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Climate challenge demands responsible action

The news is filled with stories about climate change — rising temperatures, extreme weather events, decreased crop yields — and they all have one thing in common. Dealing with these problems is going to cost everyone a lot of money. The insurance industry is already adjusting premiums to account for the expense of living on a warmer planet and, in anticipation of rising sea levels, the price of homes along the shore are lagging behind those built inland.

Still, the effects of climate change can seem distant when viewed from the Lehigh Valley. As a landlocked county, Northampton will experience fewer ramifications from a changing climate than will a coastal community, but our economy will be impacted. In fact, we’re already feeling the effects. Last year’s weather reduced crop yields for our farmers and the increasing temperatures make for unpleasant working conditions in the landscaping and construction businesses. Eighteen of the 19 warmest years have all occurred since 2001 and there’s no indication that the thermostat will be turning down any time soon.

Global problems require global solutions, but the world has yet to unite on this issue. Knowing that inaction carries costs, some local businesses are taking steps to reduce their carbon emissions. Freshpet, which has operations in Hanover Township, sources its ingredients within 200 miles of its wind-powered kitchen and has planted 50,000 trees. Martin Guitar, located in Upper Nazareth, chooses woods that are sustainably grown and has erected a chiller plant to reduce its power consumption. Crayola has an active plan to reduce its carbon and water usage to achieve zero landfill.

Like any other crisis, climate change offers both challenges and opportunities to the corporate world. Taking a position for environmental advocacy can be good for business. However, for governments it’s complicated. All expenditures have to be justified to an often skeptical public.

Charging stations for electric vehicles are an easy sell when they’re paid for with a state grant. We’ll install three of those at county buildings this summer. Retrofitting an old property can be prohibitively expensive, but a case can be made for putting solar panels on the roof of our new forensic center.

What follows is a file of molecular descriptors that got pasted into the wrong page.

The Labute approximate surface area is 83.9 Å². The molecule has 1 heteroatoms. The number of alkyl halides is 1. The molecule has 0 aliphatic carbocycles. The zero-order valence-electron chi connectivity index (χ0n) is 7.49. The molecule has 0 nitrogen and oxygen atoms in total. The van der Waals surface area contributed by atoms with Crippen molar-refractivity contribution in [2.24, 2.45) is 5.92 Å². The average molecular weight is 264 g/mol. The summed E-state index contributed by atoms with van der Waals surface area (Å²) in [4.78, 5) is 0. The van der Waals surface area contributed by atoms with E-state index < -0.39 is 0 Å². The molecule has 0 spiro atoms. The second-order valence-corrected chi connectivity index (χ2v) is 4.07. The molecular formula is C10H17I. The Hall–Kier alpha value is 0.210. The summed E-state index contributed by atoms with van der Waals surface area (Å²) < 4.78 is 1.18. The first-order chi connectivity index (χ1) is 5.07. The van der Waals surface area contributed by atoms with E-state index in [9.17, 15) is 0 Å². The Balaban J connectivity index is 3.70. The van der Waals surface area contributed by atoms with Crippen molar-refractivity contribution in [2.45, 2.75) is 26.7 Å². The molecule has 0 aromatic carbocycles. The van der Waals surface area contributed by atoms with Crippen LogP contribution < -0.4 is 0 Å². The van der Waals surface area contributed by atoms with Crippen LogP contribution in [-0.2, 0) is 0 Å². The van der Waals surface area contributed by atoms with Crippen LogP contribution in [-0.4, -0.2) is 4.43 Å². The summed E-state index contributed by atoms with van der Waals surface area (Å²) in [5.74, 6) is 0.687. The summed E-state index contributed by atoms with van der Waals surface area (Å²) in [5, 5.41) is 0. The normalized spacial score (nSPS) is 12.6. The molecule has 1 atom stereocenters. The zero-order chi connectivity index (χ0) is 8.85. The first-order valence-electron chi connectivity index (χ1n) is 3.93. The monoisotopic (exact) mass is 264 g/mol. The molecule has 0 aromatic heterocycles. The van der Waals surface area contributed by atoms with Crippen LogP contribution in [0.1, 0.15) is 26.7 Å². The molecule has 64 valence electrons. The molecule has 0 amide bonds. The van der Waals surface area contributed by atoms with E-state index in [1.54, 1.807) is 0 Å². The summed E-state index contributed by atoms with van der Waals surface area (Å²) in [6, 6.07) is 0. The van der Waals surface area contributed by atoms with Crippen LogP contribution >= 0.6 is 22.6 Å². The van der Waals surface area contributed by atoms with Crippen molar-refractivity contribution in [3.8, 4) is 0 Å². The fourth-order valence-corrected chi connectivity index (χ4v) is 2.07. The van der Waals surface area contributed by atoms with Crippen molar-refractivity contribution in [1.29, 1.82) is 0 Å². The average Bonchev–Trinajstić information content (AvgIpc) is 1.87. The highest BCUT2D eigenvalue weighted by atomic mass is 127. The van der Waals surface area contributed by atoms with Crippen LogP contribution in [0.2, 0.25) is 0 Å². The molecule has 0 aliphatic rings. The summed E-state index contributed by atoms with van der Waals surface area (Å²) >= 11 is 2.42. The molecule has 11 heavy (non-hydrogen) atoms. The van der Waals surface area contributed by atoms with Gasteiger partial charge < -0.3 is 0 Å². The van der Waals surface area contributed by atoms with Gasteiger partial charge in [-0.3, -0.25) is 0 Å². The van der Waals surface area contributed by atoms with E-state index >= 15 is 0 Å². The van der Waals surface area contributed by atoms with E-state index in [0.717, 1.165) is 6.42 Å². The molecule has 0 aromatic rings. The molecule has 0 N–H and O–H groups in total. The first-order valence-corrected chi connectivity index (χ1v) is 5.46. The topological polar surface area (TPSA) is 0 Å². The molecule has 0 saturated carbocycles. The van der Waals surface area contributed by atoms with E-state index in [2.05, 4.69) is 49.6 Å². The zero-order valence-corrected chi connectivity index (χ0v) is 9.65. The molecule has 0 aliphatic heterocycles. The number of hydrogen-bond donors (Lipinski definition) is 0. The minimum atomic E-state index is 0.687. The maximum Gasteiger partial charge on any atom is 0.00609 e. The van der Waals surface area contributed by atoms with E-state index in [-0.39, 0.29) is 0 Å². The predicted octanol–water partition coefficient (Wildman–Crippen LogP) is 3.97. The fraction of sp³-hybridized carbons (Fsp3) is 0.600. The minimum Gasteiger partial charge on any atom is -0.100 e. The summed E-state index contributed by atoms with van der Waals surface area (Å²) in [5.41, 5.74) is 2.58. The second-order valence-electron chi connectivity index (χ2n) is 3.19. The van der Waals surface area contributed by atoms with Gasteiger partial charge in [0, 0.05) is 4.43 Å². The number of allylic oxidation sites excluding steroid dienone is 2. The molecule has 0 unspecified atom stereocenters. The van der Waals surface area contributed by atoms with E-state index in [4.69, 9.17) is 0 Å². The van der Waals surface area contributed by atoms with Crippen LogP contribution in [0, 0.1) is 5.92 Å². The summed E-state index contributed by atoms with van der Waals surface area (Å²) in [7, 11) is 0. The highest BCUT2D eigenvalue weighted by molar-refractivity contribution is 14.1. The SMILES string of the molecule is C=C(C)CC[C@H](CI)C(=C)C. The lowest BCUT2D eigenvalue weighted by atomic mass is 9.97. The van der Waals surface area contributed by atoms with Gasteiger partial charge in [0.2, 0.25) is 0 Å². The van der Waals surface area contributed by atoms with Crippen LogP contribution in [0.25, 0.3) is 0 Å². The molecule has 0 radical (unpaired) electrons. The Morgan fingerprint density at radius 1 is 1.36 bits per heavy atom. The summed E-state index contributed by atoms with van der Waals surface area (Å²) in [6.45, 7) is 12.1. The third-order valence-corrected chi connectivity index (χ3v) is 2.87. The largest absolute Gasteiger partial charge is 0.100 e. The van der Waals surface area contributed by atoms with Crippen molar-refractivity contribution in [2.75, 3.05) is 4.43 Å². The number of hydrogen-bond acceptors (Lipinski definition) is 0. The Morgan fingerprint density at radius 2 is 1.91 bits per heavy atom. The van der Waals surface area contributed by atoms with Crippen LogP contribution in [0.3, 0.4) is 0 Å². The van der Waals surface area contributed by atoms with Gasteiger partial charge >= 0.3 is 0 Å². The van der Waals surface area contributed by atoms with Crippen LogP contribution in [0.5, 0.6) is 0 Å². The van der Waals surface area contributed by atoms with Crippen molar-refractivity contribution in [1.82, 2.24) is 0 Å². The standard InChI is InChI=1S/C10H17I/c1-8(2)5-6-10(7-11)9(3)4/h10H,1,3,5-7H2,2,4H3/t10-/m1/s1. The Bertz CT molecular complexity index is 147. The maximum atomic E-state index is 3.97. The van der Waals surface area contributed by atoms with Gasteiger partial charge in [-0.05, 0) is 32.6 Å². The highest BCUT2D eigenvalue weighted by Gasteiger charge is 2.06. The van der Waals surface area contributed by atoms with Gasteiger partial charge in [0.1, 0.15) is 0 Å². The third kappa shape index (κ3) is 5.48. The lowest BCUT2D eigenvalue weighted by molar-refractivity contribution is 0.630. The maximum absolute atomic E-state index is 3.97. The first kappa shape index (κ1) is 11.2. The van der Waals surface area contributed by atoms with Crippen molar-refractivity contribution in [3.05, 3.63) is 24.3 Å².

On May 15, the county held its first ever climate summit. Over 130 people attended the event, held at Lehigh University, to learn what effects climate change will have on our area and what steps we can take to mitigate the damage.

We can’t do much about decisions made in the past, but we can get creative about the choices we make in the present. For instance, forming an alliance with a private company to obtain funding for projects that are beneficial to the public. The county matched a $1.4 million alternative clean energy grant for the construction of a 520-kilowatt, zero-emissions hydro facility in Hugh Moore Park with New England Hydropower LLC. Our extensive dam and canal system presents a great opportunity to produce renewable power to our residents and this project will have economic opportunities for local construction firms.

In the interest of saving trees, as well as the county’s very valuable storage space, we are moving to a paperless system. Our Department of Corrections went paperless in May with others soon to follow. It is my intention to have all county departments functioning on a paperless system by 2025.

Our Parks and Recreation Department is changing how it manages county-owned land by mowing less to create naturalized areas for wildlife. This will also improve air quality and help absorb rain. The Conservation District is educating municipalities on installing riparian buffers along streams to mitigate the damage from floods (As an added bonus for our sportsmen and -women, the shade cast by the plantings increases the habitats for fish).

Out of all the natural hazards, flooding is the greatest threat to Pennsylvania, causing an estimated $91.6 million per year in losses from 1996 to 2014. The county is working to educate municipalities on how to handle their stormwater runoff.

Northampton County cannot solve the problem of climate change on our own and neither can our local environmentally conscious businesses, but that does not absolve us from doing what we can with what we have.

Eventually the world will catch up with us.

Lamont McClure is the county executive of Northampton County.

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